Sort it out appeal falls on deaf ears
By any standards, the failure of MLAs to sort out the education transfer test chaos is the greatest single indictment of the power-sharing administration at Stormont. Tomorrow 7,000 children will sit the first of three unregulated examinations in pursuit of entry into state schools and next week a similar number will begin their tests for Catholic schools entry. We make no apology for reiterating our Sit Down and Sort It Out plea to the politicians, but it is an appeal which, astoundingly, is falling on deaf ears.
Far from trying to reach a compromise on what should replace the axed 11-plus exam, politicians of all hues appear to be avoiding what is one of the most fundamental issues facing the local administration. The Education Minister, Caitriona Ruane, disgracefully refuses to talk to other parties about the transfer procedure. Planned weekly talks on the issue between the DUP, UUP, SDLP and Alliance Party have not been held since June.
There has been no response to an important report compiled by educationalists representing all school types which was given to politicians earlier this year. Queried about progress on sorting out the chaos, the SDLP's education spokesman could only come up with a petulant "none of your business" response. That is the language of the playground, rather than of a party of government.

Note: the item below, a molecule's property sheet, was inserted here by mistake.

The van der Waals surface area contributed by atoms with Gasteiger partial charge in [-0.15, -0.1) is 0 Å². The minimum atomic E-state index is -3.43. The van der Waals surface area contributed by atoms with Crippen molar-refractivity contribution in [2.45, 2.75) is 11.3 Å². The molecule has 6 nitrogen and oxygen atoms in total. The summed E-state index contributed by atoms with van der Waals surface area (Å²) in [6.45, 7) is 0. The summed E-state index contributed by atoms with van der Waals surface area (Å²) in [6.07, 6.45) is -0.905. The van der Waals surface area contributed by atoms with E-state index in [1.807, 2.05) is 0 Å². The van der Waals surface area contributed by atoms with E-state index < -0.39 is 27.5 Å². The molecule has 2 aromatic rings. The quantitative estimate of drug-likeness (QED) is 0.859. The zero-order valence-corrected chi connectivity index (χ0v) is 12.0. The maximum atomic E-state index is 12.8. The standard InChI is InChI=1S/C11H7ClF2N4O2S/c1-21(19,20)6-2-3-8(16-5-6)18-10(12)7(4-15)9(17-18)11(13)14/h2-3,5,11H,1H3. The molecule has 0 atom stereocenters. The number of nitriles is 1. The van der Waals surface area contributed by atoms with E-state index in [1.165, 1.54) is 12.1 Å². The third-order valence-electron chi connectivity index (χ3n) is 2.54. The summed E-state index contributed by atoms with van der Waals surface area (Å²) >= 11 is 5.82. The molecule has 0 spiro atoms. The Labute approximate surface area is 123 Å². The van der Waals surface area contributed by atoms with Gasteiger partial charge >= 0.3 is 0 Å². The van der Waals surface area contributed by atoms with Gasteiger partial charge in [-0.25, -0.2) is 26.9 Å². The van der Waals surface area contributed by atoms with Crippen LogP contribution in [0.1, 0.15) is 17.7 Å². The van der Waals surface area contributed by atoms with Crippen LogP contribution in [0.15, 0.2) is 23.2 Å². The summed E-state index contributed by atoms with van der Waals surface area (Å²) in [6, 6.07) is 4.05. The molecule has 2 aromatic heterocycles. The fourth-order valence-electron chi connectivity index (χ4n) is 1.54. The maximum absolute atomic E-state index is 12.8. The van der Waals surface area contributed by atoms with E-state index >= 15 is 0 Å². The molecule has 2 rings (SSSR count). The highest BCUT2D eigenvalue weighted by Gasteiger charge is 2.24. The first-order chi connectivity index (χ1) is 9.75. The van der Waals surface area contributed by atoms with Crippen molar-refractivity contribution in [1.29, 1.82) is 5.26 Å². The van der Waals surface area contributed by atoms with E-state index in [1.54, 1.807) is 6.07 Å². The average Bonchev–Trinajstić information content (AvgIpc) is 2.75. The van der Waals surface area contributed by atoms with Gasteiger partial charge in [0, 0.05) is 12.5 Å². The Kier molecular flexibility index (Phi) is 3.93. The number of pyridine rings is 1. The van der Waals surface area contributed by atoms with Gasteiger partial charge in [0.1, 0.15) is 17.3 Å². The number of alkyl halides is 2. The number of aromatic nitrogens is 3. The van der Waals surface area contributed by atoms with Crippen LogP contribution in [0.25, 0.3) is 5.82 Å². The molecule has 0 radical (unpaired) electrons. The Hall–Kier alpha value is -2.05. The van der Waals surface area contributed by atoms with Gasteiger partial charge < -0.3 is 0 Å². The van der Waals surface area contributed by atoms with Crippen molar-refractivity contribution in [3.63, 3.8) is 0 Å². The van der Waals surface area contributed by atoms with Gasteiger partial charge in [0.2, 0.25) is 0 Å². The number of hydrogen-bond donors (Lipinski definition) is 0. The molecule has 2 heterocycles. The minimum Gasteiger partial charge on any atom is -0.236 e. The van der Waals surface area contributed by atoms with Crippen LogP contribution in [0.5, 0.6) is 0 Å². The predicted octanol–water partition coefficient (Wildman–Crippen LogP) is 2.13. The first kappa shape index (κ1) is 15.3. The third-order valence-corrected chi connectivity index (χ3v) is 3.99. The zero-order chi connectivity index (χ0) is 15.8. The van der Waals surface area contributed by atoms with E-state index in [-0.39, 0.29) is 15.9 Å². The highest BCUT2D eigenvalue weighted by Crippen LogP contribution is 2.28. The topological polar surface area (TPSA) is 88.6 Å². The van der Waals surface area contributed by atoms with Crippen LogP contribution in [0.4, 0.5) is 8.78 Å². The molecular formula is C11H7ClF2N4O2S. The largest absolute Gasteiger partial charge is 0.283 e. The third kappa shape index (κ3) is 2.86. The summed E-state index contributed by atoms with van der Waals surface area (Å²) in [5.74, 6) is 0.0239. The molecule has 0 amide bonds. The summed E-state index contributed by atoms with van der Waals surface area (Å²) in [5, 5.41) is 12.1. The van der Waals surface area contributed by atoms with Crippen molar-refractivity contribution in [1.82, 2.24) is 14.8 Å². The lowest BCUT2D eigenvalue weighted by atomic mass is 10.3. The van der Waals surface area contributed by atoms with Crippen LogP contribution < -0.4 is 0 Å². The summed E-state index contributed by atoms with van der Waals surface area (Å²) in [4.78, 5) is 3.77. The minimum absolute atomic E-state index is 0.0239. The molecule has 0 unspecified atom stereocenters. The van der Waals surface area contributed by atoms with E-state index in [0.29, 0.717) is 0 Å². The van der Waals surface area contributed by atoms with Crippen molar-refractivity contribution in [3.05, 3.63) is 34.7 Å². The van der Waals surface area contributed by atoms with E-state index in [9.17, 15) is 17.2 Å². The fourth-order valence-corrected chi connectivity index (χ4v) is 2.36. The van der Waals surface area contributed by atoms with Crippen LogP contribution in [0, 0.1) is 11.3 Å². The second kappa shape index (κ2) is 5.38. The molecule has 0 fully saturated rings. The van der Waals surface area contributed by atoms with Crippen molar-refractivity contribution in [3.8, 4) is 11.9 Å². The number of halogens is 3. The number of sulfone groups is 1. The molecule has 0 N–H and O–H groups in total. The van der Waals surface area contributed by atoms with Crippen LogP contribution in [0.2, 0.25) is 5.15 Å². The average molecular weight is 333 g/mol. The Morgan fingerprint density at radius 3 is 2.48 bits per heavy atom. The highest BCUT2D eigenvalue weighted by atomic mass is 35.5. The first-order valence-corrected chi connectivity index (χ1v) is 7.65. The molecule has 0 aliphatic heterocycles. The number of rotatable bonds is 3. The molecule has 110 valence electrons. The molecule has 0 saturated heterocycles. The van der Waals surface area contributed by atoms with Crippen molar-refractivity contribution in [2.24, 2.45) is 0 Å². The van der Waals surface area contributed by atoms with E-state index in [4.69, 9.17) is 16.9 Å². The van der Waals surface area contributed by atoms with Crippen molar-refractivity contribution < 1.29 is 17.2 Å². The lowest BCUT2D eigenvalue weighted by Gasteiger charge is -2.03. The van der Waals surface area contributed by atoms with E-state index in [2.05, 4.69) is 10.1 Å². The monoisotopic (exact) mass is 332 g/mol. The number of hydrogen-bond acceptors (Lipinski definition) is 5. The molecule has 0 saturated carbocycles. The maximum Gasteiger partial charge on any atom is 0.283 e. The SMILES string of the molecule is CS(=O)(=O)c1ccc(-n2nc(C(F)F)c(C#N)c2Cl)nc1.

This newspaper has been careful not to take a neutral stance on what should replace the 11-plus. That is the job of elected politicians taking on board public and professional advice. Our only desire - one which we feel is shared by thousands of parents throughout the province - is to have in place a system which gives every child equality of opportunity and allows for successful streaming as children progress.
But the inaction by politicians is inexcusable. It is an abdication of responsibility. MLAs of all parties have failed a very basic, but important, test - to devise a workable policy for a crucial everyday service - and failed it miserably.